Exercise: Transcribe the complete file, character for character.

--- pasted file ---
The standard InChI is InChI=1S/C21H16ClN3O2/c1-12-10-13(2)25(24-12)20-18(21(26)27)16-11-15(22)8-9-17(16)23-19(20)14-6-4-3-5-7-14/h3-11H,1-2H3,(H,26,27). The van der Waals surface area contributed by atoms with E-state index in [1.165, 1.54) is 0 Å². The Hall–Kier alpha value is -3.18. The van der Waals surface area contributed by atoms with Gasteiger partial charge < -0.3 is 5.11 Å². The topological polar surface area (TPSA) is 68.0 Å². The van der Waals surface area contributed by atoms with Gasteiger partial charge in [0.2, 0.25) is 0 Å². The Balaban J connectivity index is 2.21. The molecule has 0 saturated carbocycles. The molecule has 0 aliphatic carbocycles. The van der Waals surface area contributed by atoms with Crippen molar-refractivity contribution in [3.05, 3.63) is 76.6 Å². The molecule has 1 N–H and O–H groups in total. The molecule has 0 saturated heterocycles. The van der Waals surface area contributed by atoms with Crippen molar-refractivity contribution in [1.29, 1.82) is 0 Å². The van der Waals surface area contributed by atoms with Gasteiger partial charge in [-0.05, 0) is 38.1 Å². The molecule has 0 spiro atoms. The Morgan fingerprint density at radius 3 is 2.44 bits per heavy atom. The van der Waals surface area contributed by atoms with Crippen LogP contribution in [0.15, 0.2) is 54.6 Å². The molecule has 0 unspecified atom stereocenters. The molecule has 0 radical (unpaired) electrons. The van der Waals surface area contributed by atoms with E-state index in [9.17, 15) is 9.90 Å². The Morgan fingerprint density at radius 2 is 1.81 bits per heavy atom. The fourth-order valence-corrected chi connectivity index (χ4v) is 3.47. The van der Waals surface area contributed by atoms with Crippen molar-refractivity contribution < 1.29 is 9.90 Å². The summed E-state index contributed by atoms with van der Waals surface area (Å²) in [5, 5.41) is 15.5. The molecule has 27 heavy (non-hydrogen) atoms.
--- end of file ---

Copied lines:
The standard InChI is InChI=1S/C21H16ClN3O2/c1-12-10-13(2)25(24-12)20-18(21(26)27)16-11-15(22)8-9-17(16)23-19(20)14-6-4-3-5-7-14/h3-11H,1-2H3,(H,26,27). The van der Waals surface area contributed by atoms with E-state index in [1.165, 1.54) is 0 Å². The Hall–Kier alpha value is -3.18. The van der Waals surface area contributed by atoms with Gasteiger partial charge < -0.3 is 5.11 Å². The topological polar surface area (TPSA) is 68.0 Å². The van der Waals surface area contributed by atoms with Gasteiger partial charge in [0.2, 0.25) is 0 Å². The Balaban J connectivity index is 2.21. The molecule has 0 saturated carbocycles. The molecule has 0 aliphatic carbocycles. The van der Waals surface area contributed by atoms with Crippen molar-refractivity contribution in [3.05, 3.63) is 76.6 Å². The molecule has 1 N–H and O–H groups in total. The molecule has 0 saturated heterocycles. The van der Waals surface area contributed by atoms with Crippen molar-refractivity contribution in [1.29, 1.82) is 0 Å². The van der Waals surface area contributed by atoms with Gasteiger partial charge in [-0.05, 0) is 38.1 Å². The molecule has 0 spiro atoms. The Morgan fingerprint density at radius 3 is 2.44 bits per heavy atom. The van der Waals surface area contributed by atoms with Crippen LogP contribution in [0.15, 0.2) is 54.6 Å². The molecule has 0 unspecified atom stereocenters. The molecule has 0 radical (unpaired) electrons. The van der Waals surface area contributed by atoms with E-state index in [9.17, 15) is 9.90 Å². The Morgan fingerprint density at radius 2 is 1.81 bits per heavy atom. The fourth-order valence-corrected chi connectivity index (χ4v) is 3.47. The van der Waals surface area contributed by atoms with Crippen molar-refractivity contribution < 1.29 is 9.90 Å². The summed E-state index contributed by atoms with van der Waals surface area (Å²) in [5, 5.41) is 15.5. The molecule has 27 heavy (non-hydrogen) atoms.